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Impact Player: Bucks need Giannis Antetokounmpo to play more like an MVP

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A basketball game isn’t won by a single player.

But a single player can have a winning impact on the outcome.

Milwaukee’s Giannis Antetokounmpo needs to have a bigger impact in Games 3 and 4 of the Bucks’ Eastern Conference semifinals series against the Brooklyn Nets.

He doesn’t need to do it by himself. He needs help. But Antetokounmpo needs to be better if Milwaukee wants to get back in this lopsided series, which the Nets lead 2-0 after Monday’s 125-86 thumping.

He is the two-time MVP, the face of the franchise who signed him to a $228.2 million contract that kicks in next season. With that comes an expectation that he will show up big in the team’s most important games.

Milwaukee Bucks forward Giannis Antetokounmpo (34) dunks the ball over Brooklyn Nets forward Joe Harris (12) during the second half of Game 1 of an NBA basketball second-round playoff series Saturday, June 5, 2021, in New York. (AP Photo/Adam Hunger) ORG XMIT: NYOTK
Milwaukee Bucks forward Giannis Antetokounmpo (34) dunks the ball over Brooklyn Nets forward Joe Harris (12) during the second half of Game 1 of an NBA basketball second-round playoff series Saturday, June 5, 2021, in New York. (AP Photo/Adam Hunger) ORG XMIT: NYOTK

Antetokounmpo had a quiet 18 points, 11 rebounds and four assists in Game 2

For the series, he averages 26 points, 11 rebounds and four assists while shooting 61.5% from the field, 25% on 3-pointers and 20% from the foul line.

While the sample size is small – but that’s all we have to work with – it’s trending in the same direction as Milwaukee’s playoff exits in 2020 and 2019. The opponent devises a defensive game plan that limits Antetokounmpo’s effectiveness.

In a second-round loss to Miami last season and a conference finals loss to Toronto two seasons ago, Antetokounmpo’s offensive stats and efficiency rating dipped.

Following the Game 2 loss, Antetokounmpo scanned the box score and noticed his 15 shot attempts.

“Got to be more aggressive,” he said. “Got to get to my spots more. That’s pretty much it.”

He is 17-for-18 at the rim and 21-for-25 in the paint. But outside of the paint, he is just 3-for-13. While nearly unstoppable driving to the basket, Brooklyn has tried to limit his attacks on the rim and entice him to shoot jump shots. That’s not a secret strategy. Every team wants to keep Antetokounmpo out of the paint and make him beat you with jumpers.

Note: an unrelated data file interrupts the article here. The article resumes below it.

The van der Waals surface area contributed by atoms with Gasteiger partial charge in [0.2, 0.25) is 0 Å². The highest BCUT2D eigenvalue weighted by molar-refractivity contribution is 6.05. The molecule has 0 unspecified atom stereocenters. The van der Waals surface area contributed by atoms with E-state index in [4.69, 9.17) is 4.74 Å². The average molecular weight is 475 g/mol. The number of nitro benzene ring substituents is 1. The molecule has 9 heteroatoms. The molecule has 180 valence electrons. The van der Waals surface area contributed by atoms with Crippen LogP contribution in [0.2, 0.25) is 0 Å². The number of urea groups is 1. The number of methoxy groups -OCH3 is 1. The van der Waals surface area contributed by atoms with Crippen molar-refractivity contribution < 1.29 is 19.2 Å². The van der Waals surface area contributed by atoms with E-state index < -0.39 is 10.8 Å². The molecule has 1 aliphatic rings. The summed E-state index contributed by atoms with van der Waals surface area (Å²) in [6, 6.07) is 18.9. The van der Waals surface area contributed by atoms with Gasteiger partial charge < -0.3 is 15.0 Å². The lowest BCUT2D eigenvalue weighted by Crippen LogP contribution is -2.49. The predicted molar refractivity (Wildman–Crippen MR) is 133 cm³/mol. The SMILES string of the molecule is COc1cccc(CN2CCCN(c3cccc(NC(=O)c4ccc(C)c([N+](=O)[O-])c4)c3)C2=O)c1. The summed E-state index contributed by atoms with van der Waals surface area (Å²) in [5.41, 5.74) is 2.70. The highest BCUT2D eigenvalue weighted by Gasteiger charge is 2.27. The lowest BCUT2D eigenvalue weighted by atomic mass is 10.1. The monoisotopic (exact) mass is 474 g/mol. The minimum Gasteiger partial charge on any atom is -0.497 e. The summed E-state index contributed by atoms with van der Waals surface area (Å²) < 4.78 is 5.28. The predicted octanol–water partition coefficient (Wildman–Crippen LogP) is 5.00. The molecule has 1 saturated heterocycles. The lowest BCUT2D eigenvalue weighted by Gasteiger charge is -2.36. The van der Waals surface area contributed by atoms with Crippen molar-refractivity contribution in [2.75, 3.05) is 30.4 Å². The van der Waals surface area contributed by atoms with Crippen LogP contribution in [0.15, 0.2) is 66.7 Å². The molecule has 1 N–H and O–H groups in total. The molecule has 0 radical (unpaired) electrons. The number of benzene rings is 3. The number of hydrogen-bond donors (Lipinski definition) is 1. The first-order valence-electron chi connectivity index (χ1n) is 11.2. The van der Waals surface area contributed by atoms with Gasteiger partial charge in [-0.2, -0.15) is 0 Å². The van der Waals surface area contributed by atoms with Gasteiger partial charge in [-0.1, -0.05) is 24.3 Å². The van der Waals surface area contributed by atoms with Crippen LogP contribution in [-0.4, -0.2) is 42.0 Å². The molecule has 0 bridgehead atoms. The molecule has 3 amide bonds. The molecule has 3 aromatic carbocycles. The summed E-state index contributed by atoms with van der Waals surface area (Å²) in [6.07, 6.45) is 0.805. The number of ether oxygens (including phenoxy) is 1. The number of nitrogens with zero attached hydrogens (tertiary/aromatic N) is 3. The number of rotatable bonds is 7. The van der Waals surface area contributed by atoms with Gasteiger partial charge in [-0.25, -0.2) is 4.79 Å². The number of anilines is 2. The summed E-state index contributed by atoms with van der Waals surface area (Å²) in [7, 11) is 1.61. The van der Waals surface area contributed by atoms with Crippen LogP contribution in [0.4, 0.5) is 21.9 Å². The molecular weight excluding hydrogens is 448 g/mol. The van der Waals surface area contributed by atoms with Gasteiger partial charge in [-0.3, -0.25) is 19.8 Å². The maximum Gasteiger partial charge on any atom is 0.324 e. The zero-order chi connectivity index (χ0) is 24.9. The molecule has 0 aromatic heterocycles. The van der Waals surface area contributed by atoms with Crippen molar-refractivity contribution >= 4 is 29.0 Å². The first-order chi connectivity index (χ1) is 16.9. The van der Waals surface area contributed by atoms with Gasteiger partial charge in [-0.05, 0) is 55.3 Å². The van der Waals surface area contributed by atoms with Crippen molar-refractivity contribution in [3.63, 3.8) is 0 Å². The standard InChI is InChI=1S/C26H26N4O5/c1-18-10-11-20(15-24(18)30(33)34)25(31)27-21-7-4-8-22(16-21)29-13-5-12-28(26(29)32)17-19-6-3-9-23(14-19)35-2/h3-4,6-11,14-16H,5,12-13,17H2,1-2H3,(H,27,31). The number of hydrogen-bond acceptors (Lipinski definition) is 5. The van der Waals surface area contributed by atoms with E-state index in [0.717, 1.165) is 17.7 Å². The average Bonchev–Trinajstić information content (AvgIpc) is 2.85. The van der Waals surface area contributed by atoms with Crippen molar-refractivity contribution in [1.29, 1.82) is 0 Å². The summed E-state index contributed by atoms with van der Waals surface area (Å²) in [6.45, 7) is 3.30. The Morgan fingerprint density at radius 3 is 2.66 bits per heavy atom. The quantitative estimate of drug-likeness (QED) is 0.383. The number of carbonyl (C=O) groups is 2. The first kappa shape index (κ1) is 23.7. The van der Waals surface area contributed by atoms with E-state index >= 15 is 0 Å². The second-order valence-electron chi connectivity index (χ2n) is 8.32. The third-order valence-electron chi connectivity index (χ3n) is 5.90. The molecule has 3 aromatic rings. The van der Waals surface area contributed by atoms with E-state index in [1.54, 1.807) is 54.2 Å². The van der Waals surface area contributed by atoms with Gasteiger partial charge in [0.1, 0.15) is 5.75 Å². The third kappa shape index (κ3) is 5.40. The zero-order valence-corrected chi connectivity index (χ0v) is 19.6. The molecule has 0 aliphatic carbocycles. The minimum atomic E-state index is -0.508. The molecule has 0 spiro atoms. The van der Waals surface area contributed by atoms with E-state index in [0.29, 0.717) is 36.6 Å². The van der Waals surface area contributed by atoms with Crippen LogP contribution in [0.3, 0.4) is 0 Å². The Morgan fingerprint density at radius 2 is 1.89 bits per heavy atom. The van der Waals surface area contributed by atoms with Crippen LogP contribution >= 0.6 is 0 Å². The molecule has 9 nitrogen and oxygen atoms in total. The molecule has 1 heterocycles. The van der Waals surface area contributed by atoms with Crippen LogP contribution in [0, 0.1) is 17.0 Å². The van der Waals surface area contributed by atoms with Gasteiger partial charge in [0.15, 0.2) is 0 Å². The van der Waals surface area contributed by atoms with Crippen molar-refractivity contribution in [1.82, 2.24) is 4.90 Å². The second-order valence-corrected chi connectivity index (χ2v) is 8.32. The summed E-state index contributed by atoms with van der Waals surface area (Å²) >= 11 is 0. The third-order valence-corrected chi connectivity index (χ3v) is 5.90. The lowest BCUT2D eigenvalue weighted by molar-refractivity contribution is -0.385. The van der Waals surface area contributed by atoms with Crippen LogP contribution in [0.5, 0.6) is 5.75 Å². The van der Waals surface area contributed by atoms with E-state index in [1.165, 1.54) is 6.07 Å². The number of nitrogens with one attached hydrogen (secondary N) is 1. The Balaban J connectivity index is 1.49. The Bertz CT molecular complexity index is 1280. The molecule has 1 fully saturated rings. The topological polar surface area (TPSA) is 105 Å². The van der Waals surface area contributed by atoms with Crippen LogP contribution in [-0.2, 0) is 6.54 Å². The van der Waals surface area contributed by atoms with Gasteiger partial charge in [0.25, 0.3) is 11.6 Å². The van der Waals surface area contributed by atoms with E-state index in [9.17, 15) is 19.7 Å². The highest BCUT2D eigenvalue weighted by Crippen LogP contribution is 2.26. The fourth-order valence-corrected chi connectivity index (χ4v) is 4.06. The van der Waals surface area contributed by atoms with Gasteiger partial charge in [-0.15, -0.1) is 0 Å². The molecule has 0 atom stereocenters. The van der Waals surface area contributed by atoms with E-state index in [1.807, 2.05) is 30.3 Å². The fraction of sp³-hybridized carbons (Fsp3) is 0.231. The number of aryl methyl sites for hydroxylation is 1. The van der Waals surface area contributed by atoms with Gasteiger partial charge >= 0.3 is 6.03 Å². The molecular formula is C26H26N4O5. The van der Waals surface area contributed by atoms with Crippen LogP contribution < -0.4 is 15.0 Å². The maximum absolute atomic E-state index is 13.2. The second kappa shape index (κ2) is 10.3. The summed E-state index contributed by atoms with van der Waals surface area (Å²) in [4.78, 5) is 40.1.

That isn’t all on Antetokounmpo. The Bucks shot 44.3% from the field and 24.6% on 3-pointers in the first two games. Khris Middleton is 3-for-13 on 3s and has attempted just two free throws. Jrue Holiday and Bryn Forbes are at 33.3% on 3s, P.J. Tucker 1-for-5 and Bobby Portis 0-for-3 from that distance.

“There’s certain places we want to attack, certain guys we want to attack with,” Bucks coach Mike Budenholzer said. “We need Giannis to be aggressive. He needs space to operate and work. It’s something we’ve been doing all year. We’ve just got to work on it, make the spacing a little bit better for him, for Jrue, for Khris.

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Brooklyn switches often on defense, taking Milwaukee out of its offensive sets and forcing it into one-on-one situations, bad shots and turnovers.

Middleton and Holiday acknowledged Milwaukee strayed from its offense.

“I really feel like we need to play with the pass and really get to our shots,” Holiday said. “We’ve got to play for each other a little bit more.”

Play with the pass is a message that has been instilled. Said Middleton: “We’ve still got to find a way to be aggressive, drive the ball and play with the pass a little bit more.”

The Bucks will have two full days plus a portion of another day before Game 3 on Thursday in Milwaukee (7:30 p.m. ET). Better player and ball movement and improved spacing are worth watching the remainder of the series.

The Bucks were disappointed in the outcomes, but they weren’t demoralized. While everyone outside of the Bucks organization thinks the series is over, Budenholzer took the pragmatic coach’s approach: the Nets won the first two games at home, now it’s Milwaukee’s turn to defend home court. A loss is a loss, whether by one points or 40 points, he reasoned, and the goal is to find a way to get better and win the next game with home-court advantage.

“You’ve got to have a short-term memory. … In the locker room, there’s a lot of great leadership there,” Budenholzer said, “and I think the guys will respond appropriately.”

Antetokounmpo said the frustration goes away quickly.

“I’m not low,” he said. “Just keep doing what I’m doing, trusting my work, keep trusting my teammates, keep believing in the team, keep believing in the habits we built all year and hopefully in Game 3, we get a win.”

It starts with Antetokounmpo.

Follow USA TODAY Sports NBA reporter Jeff Zillgitt on Twitter @JeffZillgitt.

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This article originally appeared on USA TODAY: Bucks need Giannis Antetokounmpo to play like an MVP in Nets series